It is extremely important that, not only do you report the problem to the FDA, you take your pet to a veterinarian immediately to determine if indeed it is a foodborne illness, especially if the problem appears to be life threatening.

If the veterinarian believes it may be a foodborne related illness, it is the duty of the veterinarian to secure samples of the patient’s blood, urine and other bodily fluids, and to send samples of the suspected food or treat to their state department of health or state department of agriculture for testing. The veterinarian must also report any adverse food related event to the FDA through the Safety Reporting Portal, inform their state department of agriculture or contact the district office consumer complaint coordinator for their geographic area.

FAQ

If you need more information about the Safety Reporting Portal, here are some answers to the most common questions (to view the complete list, click here):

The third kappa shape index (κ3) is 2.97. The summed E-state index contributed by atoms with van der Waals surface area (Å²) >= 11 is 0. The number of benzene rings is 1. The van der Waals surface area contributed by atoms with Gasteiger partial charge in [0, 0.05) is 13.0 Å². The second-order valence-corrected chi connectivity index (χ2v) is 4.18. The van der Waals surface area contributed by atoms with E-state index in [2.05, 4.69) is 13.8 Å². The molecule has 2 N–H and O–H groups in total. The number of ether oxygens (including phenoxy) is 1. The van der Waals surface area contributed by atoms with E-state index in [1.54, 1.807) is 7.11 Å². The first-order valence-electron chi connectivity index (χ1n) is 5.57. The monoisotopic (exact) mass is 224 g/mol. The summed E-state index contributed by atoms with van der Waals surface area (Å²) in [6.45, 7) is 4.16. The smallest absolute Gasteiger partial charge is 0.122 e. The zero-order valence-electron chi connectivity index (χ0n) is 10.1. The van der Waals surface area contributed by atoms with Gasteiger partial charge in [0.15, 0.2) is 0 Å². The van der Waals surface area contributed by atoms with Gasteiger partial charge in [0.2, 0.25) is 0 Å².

To email a question about supporting requirements, policy or legal assistance, please select your reporting situation:

Who do I report an emergency to?

If the situation concerns: Contact:
A biological, chemical or radiological agent—or if you believe an intentional threat will occur or is occurring Your local “911” emergency number
Serious, life-threatening event with FDA-regulated products (human drugs, animal drugs, medical devices, biological products, foods, dietary supplements, cosmetics, radiation-emitting electronic products) FDA’s 24-hour emergency line at 1-866-300-4374 or
FDA Consumer Complaint Coordinator in your geographic area.
Also contact your health care professional for medical advice.
Food-borne illness:  Meat and poultry The USDA Meat & Poultry Hotline
1-888-MPHotline
1-888-674-6854
mphotline.fsis@usda.gov
Food-borne illness: all other The Food and Drug Administration (FDA) 24-hour emergency number: 1-866-300-4374.
Drug product tampering The Food and Drug Administration (FDA) at their 24-hour emergency number: 1-866-300-4374.
Blood transfusion-related fatality Call: 301-827-6220
E-mail: fatalities2@fda.hhs.gov
See also the FDA Web page on  Transfusion/Donation Fatalities.
Accidental poisoning A regional poison control center: 1-800-222-1222
Oil and chemical spills The National Response Center